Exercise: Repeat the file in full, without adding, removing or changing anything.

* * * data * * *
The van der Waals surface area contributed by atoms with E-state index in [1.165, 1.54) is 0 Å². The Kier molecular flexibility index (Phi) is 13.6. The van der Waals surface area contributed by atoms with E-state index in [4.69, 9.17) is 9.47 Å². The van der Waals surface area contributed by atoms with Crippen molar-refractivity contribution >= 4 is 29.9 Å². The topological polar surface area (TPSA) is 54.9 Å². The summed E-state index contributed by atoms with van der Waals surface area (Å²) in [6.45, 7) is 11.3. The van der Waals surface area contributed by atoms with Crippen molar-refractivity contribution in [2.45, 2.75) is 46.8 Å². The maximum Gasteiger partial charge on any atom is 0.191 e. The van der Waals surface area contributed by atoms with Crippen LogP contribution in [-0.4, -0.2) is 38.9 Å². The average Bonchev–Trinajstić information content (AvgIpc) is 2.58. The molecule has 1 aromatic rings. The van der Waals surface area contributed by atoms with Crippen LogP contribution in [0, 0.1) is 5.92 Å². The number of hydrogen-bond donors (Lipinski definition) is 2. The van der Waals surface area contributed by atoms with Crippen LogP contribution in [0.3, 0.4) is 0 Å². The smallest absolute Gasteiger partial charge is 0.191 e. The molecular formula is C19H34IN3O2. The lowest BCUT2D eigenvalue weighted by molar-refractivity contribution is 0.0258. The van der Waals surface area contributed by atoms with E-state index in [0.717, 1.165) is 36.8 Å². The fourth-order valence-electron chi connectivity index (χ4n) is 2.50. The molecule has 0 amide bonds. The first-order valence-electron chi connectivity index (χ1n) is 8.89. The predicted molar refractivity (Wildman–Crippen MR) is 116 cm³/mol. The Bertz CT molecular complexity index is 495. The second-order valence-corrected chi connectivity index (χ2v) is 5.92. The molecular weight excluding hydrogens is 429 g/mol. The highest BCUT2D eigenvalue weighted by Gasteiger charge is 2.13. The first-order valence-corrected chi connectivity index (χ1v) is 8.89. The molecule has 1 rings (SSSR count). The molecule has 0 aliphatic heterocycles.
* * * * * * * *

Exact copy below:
The van der Waals surface area contributed by atoms with E-state index in [1.165, 1.54) is 0 Å². The Kier molecular flexibility index (Phi) is 13.6. The van der Waals surface area contributed by atoms with E-state index in [4.69, 9.17) is 9.47 Å². The van der Waals surface area contributed by atoms with Crippen molar-refractivity contribution >= 4 is 29.9 Å². The topological polar surface area (TPSA) is 54.9 Å². The summed E-state index contributed by atoms with van der Waals surface area (Å²) in [6.45, 7) is 11.3. The van der Waals surface area contributed by atoms with Crippen molar-refractivity contribution in [2.45, 2.75) is 46.8 Å². The maximum Gasteiger partial charge on any atom is 0.191 e. The van der Waals surface area contributed by atoms with Crippen LogP contribution in [-0.4, -0.2) is 38.9 Å². The average Bonchev–Trinajstić information content (AvgIpc) is 2.58. The molecule has 1 aromatic rings. The van der Waals surface area contributed by atoms with Crippen LogP contribution in [0, 0.1) is 5.92 Å². The number of hydrogen-bond donors (Lipinski definition) is 2. The van der Waals surface area contributed by atoms with Crippen LogP contribution in [0.3, 0.4) is 0 Å². The smallest absolute Gasteiger partial charge is 0.191 e. The molecular formula is C19H34IN3O2. The lowest BCUT2D eigenvalue weighted by molar-refractivity contribution is 0.0258. The van der Waals surface area contributed by atoms with E-state index in [0.717, 1.165) is 36.8 Å². The fourth-order valence-electron chi connectivity index (χ4n) is 2.50. The molecule has 0 amide bonds. The first-order valence-electron chi connectivity index (χ1n) is 8.89. The predicted molar refractivity (Wildman–Crippen MR) is 116 cm³/mol. The Bertz CT molecular complexity index is 495. The second-order valence-corrected chi connectivity index (χ2v) is 5.92. The molecular weight excluding hydrogens is 429 g/mol. The highest BCUT2D eigenvalue weighted by Gasteiger charge is 2.13. The first-order valence-corrected chi connectivity index (χ1v) is 8.89. The molecule has 1 rings (SSSR count). The molecule has 0 aliphatic heterocycles.